Dr. Jessica Wendorf Muhamad is Director of the Participatory, Experientially-based Applied Knowledge for Social Change (PEAKS) Laboratory, where she creates game-based interventions to change attitudes, beliefs, and behavior among and toward marginalized groups. She has developed multiple culturally-relevant, experiential health interventions using participatory approaches.

Our Team

Sudhir AggarwalSudhir Aggarwal, Professor, Department of Computer Science, Florida State University

Lorri Mon VideoLorri Mon, Associate Professor and Director of FSU's iSchool in the School of Information, College of Communication and Information, Florida State University
Randy BlassRandy Blass, Executive Director, Jim Moran Institute for Global Entrepreneurship, Florida State University
Jessica Wendorf MuhamadJessica Wendorf Muhamad, Assistant Professor of Communication and Associate Director of the Center for Hispanic Communication, School of Communication, Florida State University
Malia Bruker, Assistant Professor, College of Communication & Information, Florida State University Patrick'Christopher Patrick, Professor, Department of Psychology, Florida State University
Lamont Carey, Lamont Enterprises, Florida State Uuniversity Creative Content Consultant Yaacov Petscher, Associate Professor, College of Social Work, Florida State University
Gokila Dorai, Specialized Teaching Faculty and
PhD Candidate, Department of Computer Science,
Florida State University
carrie pettus-davisCarrie Pettus-Davis, Associate Professor - Founding Director, Institute for Justice Research & Development, College of Social Work, Florida State University
Arienne Ferchaud, Assistant Professor, College of Communication & Information, Florida State University Paul Renfro, Assistant Professor of History, Florida State University
Chris Hinnant profile picture CCI FSU Tallahassee FLChris Hinnant, Associate Professor, School of Information, Florida State University nancy revellNancy Revell, Communication and Data Visualization Specialist, Institute for Justice Research and Development, Florida State University
JoinerThomas Joiner, Director, FSU Psychology Clinic, Florida State University Bill Rone, MSWBill Rone, Post-Master's Fellow, Institute for Justice Research and Development, Florida State University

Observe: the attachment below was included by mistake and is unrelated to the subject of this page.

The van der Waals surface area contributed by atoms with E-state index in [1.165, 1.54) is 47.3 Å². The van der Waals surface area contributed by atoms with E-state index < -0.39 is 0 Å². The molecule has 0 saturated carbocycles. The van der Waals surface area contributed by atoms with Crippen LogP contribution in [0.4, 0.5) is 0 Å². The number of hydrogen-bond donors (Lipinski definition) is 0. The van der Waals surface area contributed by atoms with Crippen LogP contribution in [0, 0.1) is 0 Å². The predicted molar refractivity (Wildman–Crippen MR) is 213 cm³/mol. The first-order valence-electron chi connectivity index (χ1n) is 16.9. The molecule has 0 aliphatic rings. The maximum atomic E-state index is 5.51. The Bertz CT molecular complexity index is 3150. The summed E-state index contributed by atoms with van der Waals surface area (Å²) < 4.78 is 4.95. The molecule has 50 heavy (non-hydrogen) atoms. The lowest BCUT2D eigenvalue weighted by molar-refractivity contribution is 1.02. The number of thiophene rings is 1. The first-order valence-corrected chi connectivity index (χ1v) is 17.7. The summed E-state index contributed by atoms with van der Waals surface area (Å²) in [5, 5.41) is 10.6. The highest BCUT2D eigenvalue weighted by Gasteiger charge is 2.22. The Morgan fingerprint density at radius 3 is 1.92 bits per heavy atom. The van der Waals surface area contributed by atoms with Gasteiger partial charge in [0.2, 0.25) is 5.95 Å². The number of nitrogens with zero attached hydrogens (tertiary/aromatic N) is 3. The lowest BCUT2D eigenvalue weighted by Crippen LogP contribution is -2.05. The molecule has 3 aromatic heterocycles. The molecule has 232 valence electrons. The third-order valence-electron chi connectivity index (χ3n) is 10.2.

Stephanie Kennedy, Director of Research Dissemination, Institute of Justice Research and Development, Florida State University Sylvie Naar, Professor, Department of Behavioral Sciences and Social Medicine, College of Medicine, Florida State University
Amy Kim, Assistant Professor, College of Education, Florida State University stephen tripodiStephen Tripodi, Doctoral Program Director, Associate Director, Institute for Justice Research & Development, College of Social Work, Florida State University
Carla Laroche, Clinical Professor, College of Law, Florida State University FSU Nursing Frank Wong.jpgFrankie Wong, Professor, College of Nursing, Florida State University
Michael Meth, Associate Dean, Research and Learning Services, Florida State University Libraries

The Institute for Justice Research and Development Website

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The Jim Moran Institute for Global Entrepreneurship

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Participatory, Experientially-based Applied Knowledge for Social Change Laboratory

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Accelerating Science Using the Research to Practice Feedback Loop: Early Findings from a Multi-State Trial

The third in a series of quarterly reports describing the inner workings and early discoveries of the 5-Key Model for Reentry was just released. The report details the implementation of a Research-to-Practice Feedback Loop and how this Feedback Loop has been used to overcome challenges and adapt both the 5-Key Model intervention and how the intervention is delivered to individuals as they release from prison. The Feedback Loop provides space for practitioners, study participants, and researchers to identify areas for improvement and formalizes a process to ensure that any changes made are consistent with the original model, acceptable to all parties, and implemented fairly across all study sites.

Access the full report here.

Transforming Criminal Justice for the 21st Century

Pettus-Davis, Carey, and Rone deliver an event to generate public discourse on justness and opportunity.

Poverty in America - the Role of Criminal Justice Involvement

Pettus-Davis presents on the intersection of poverty and criminal justice-system involvement.

The Promoting Smart Decarceration Grand Challenge

Carrie Pettus-Davis presents on the role of social work in smart decarceration.

I moved to KY and lost my right to vote

One of our Post-Master's Fellows sacrificed his right to vote to help Kentuckians releasing from prison. Read more about what that means for his own freedom.

Read the Op-Ed

The power of second chance hiring

The Safe Streets and Second Chances Advisory Council Lead highlights how second chance hiring can transform our communities for the better.

Read the Op-Ed

Innovations in practice, policy, and scholarship

Learn more about our team and the innovative work being conducted at IJRD

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To learn more

Visit the Institute for Justice Research and Development website 

Contact Carrie Pettus-Davis, Principal Investigator